Wikipedia founder sees biggest impact yet to come

LONDON Fri Jan 14, 2011 1:53pm EST

Jimmy Wales, founder of the user-edited online encyclopedia Wikipedia, pauses during an interview with Reuters at the Israeli Presidential Conference in Jerusalem October 21, 2009. REUTERS/Ronen Zvulun

Jimmy Wales, founder of the user-edited online encyclopedia Wikipedia, pauses during an interview with Reuters at the Israeli Presidential Conference in Jerusalem October 21, 2009.

Credit: Reuters/Ronen Zvulun

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LONDON (Reuters) - Wikipedia's impact on the world has yet to peak as the open online encyclopedia aims to double its reach, mainly through expansion in developing countries, founder Jimmy Wales told Reuters.

Wikipedia already has about 400 million users and is in the top 10 most popular websites in the world. It aims to reach a billion through international expansion, starting with India, where it plans its first office outside the United States.

"The biggest priority for us is diversifying the contributor base, and we mean that both in English Wikipedia -- we want to diversify the kinds of people who are contributing -- but also geographically," Wales said in an interview with Reuters.

Wikipedia has 17 million articles, more than 3.5 million of them in English, which have been written collaboratively by volunteers around the world. Almost all of its articles can be edited by anyone with access to the site.

"I think our real humanitarian impact will be in the next few years as we bring information to people who haven't had it," Wales said, speaking to Reuters at a party in London to celebrate Wikipedia's 10th birthday this week.

He said that along with increasing the number of languages in which Wikipedia articles are published, increasing speed of access was also a priority.

"One of the problems we have today is that we are sometimes a little bit slow in India and China. The access times are slow because we don't have enough servers there," he said.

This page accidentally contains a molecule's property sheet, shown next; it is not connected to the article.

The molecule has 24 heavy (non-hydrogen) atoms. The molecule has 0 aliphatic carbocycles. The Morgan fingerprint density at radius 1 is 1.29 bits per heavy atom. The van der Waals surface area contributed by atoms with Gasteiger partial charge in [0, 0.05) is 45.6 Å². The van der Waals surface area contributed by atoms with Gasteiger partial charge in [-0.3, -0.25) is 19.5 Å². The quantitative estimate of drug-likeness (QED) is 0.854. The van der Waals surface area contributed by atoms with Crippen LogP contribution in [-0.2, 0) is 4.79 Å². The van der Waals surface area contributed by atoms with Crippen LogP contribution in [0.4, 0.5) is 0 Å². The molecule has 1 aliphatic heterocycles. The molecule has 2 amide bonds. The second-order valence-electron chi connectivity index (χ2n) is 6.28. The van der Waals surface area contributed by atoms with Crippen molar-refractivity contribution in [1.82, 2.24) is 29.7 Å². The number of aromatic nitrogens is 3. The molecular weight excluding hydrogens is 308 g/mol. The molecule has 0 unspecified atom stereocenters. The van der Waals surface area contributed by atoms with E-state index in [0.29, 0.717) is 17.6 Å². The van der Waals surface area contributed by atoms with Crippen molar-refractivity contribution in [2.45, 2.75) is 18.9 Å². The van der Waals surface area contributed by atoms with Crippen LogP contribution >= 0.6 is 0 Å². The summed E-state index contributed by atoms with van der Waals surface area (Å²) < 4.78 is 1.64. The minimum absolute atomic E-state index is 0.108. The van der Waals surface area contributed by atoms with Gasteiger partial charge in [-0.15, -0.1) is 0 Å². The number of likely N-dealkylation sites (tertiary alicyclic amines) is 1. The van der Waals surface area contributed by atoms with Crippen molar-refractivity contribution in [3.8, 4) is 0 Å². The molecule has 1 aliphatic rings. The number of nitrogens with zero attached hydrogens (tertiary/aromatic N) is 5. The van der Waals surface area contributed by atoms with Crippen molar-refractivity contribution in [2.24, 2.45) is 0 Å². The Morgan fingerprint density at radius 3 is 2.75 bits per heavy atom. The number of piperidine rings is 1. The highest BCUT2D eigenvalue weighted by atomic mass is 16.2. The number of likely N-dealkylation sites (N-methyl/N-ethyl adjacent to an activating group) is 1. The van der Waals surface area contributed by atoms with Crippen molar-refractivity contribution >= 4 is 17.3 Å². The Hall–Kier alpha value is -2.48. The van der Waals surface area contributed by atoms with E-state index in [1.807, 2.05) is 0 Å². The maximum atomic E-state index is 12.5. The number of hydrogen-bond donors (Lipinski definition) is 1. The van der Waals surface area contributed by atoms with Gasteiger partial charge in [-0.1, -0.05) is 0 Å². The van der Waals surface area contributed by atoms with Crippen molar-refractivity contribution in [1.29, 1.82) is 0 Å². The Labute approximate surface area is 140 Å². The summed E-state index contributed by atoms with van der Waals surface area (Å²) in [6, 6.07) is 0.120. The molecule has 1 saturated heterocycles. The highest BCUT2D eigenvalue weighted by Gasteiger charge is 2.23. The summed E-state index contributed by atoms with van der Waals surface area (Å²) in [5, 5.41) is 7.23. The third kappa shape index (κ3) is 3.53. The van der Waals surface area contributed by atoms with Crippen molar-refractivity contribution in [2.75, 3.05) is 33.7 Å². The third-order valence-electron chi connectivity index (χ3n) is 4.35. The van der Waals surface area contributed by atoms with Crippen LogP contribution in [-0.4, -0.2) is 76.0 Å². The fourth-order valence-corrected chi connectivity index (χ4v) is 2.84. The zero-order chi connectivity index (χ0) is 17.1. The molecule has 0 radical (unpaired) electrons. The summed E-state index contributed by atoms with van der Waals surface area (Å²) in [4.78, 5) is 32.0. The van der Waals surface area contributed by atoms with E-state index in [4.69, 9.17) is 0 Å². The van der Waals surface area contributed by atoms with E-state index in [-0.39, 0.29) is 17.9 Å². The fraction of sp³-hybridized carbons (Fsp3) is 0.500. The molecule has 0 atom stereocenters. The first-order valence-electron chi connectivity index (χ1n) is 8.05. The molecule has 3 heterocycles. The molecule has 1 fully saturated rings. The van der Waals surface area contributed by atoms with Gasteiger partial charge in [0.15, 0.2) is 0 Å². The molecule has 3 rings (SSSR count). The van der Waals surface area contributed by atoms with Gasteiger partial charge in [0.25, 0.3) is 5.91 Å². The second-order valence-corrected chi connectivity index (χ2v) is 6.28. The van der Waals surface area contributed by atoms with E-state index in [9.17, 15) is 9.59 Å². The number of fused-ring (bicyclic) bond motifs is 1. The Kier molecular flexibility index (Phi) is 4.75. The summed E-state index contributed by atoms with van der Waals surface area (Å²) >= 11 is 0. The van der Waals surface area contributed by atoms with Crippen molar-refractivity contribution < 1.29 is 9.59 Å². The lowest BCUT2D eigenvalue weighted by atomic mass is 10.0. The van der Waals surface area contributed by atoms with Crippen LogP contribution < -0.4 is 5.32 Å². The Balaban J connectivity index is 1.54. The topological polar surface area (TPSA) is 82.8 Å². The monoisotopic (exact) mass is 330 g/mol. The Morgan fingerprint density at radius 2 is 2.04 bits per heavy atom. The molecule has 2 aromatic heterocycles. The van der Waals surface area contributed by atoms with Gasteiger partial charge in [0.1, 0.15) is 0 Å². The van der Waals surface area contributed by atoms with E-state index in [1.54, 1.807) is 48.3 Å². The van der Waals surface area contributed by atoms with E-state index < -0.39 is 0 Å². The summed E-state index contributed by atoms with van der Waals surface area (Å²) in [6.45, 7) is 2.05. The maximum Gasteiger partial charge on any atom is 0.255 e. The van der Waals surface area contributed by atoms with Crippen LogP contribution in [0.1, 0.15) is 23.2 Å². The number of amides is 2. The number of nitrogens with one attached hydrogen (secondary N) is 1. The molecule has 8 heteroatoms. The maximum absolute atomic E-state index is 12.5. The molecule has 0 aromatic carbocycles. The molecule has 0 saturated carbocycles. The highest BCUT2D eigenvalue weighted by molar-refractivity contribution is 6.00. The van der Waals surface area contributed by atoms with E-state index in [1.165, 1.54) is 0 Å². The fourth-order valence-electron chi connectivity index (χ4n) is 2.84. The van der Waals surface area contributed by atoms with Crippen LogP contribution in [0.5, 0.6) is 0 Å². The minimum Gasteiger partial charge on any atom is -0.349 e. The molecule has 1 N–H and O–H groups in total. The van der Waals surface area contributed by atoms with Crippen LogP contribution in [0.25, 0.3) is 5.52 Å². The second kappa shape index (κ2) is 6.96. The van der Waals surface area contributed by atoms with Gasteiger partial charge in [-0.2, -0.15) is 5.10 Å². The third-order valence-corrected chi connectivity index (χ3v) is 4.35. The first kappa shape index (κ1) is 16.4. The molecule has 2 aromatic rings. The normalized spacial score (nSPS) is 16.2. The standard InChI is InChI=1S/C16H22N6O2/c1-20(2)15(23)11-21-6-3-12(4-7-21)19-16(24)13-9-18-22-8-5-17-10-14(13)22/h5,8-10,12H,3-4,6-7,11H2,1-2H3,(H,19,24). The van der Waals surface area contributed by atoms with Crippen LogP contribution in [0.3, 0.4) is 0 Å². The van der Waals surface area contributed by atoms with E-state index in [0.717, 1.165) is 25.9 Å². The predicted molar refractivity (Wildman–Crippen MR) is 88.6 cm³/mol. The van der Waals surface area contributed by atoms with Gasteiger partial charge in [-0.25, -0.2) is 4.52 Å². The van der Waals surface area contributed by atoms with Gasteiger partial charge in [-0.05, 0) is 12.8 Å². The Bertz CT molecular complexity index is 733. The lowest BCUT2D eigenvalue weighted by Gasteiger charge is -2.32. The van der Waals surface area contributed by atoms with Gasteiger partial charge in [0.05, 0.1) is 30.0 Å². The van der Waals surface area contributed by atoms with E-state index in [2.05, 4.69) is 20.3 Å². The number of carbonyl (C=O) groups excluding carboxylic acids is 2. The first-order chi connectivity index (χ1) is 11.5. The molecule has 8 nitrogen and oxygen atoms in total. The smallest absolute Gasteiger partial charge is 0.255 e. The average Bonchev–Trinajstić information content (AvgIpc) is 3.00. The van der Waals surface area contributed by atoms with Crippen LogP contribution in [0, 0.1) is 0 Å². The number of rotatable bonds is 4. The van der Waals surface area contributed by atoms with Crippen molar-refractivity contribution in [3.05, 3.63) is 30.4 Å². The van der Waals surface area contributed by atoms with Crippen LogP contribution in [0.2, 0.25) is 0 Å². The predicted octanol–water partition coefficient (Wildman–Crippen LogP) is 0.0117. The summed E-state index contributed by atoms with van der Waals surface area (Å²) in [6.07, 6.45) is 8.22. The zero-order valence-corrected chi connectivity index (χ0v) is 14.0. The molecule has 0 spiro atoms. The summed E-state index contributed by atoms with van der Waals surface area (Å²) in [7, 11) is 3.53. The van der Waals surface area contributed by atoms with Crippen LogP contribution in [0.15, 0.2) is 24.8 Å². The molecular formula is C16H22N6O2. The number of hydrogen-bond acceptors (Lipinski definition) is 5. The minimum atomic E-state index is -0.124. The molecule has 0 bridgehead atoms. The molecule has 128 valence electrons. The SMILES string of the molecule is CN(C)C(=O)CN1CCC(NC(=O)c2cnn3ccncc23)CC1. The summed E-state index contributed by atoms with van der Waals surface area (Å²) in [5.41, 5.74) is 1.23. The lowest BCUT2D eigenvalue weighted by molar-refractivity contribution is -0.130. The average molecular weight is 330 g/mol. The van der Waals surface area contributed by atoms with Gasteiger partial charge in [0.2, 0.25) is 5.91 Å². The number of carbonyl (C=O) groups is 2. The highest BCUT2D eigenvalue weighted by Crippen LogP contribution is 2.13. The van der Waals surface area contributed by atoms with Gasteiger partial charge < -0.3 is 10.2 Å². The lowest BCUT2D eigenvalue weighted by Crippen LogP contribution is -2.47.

But Wales said he would not compromise on censorship in China, where Wikipedia is accessible but does not have its own servers because it would have to collaborate in filtering its own content.

"Access to information, basic information in particular, is a fundamental human right and we won't compromise on it. Of course they don't compromise either," he said.

"I meet with the minister there, he meets with me, we've had a lot of conversations, we agree to disagree. We're making progress but it's slow diplomacy."

A year ago, Google (GOOG.O) announced it may withdraw from China after a serious hacking episode, and said it was no longer willing to self-censor searches. It now has a diminished presence in China.

Wikipedia funds its operations mainly through donations, and has a budget of about $20 million a year.

Canadian journalist and science-fiction writer Cory Doctorow, an advocate of copyright-law liberalization, said the absence of money in Wikipedia's mode of operation was one of its main attractions.

"There's one less reason to feel your labor is undervalued, because there's a lot of stuff I would do for free that I wouldn't do for a pittance," he said.

Wales said Wikipedia had no plans to change its non-profit status by selling advertising on the site, which was a place with dialogue and debate that did not come from columnists and bloggers but was aimed at establishing mutual understanding.

"That debate is in the form of how do we get it right, how do we explain the world in a mutual way... so in that context we don't want to have a lot of commercialism," he said. "It's quite important and we don't see any reason to change it."

(Editing by Paul Casciato)

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